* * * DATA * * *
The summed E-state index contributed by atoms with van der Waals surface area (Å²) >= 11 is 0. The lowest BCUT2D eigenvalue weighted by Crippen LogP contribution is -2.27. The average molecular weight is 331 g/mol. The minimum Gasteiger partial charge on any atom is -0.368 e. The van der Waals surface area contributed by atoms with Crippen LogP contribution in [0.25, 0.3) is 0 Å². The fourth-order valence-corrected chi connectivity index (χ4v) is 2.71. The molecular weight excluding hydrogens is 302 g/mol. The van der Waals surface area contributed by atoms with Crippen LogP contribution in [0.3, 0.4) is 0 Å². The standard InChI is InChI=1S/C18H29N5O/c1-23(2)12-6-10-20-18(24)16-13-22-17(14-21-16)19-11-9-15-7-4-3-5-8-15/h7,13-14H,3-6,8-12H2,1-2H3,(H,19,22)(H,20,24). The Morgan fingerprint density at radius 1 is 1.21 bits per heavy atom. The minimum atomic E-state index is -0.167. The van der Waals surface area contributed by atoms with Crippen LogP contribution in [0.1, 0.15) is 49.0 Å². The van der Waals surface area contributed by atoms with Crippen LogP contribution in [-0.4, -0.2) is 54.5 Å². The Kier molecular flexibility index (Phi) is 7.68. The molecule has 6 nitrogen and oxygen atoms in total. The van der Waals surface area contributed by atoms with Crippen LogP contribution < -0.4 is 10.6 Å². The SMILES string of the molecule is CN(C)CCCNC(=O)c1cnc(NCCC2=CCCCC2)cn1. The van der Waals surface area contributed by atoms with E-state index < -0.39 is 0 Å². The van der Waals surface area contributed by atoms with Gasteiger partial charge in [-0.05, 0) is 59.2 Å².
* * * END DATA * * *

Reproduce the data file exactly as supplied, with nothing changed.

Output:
The summed E-state index contributed by atoms with van der Waals surface area (Å²) >= 11 is 0. The lowest BCUT2D eigenvalue weighted by Crippen LogP contribution is -2.27. The average molecular weight is 331 g/mol. The minimum Gasteiger partial charge on any atom is -0.368 e. The van der Waals surface area contributed by atoms with Crippen LogP contribution in [0.25, 0.3) is 0 Å². The fourth-order valence-corrected chi connectivity index (χ4v) is 2.71. The molecular weight excluding hydrogens is 302 g/mol. The van der Waals surface area contributed by atoms with Crippen LogP contribution in [0.3, 0.4) is 0 Å². The standard InChI is InChI=1S/C18H29N5O/c1-23(2)12-6-10-20-18(24)16-13-22-17(14-21-16)19-11-9-15-7-4-3-5-8-15/h7,13-14H,3-6,8-12H2,1-2H3,(H,19,22)(H,20,24). The Morgan fingerprint density at radius 1 is 1.21 bits per heavy atom. The minimum atomic E-state index is -0.167. The van der Waals surface area contributed by atoms with Crippen LogP contribution in [0.1, 0.15) is 49.0 Å². The van der Waals surface area contributed by atoms with Crippen LogP contribution in [-0.4, -0.2) is 54.5 Å². The Kier molecular flexibility index (Phi) is 7.68. The molecule has 6 nitrogen and oxygen atoms in total. The van der Waals surface area contributed by atoms with Crippen LogP contribution < -0.4 is 10.6 Å². The SMILES string of the molecule is CN(C)CCCNC(=O)c1cnc(NCCC2=CCCCC2)cn1. The van der Waals surface area contributed by atoms with E-state index < -0.39 is 0 Å². The van der Waals surface area contributed by atoms with Gasteiger partial charge in [-0.05, 0) is 59.2 Å².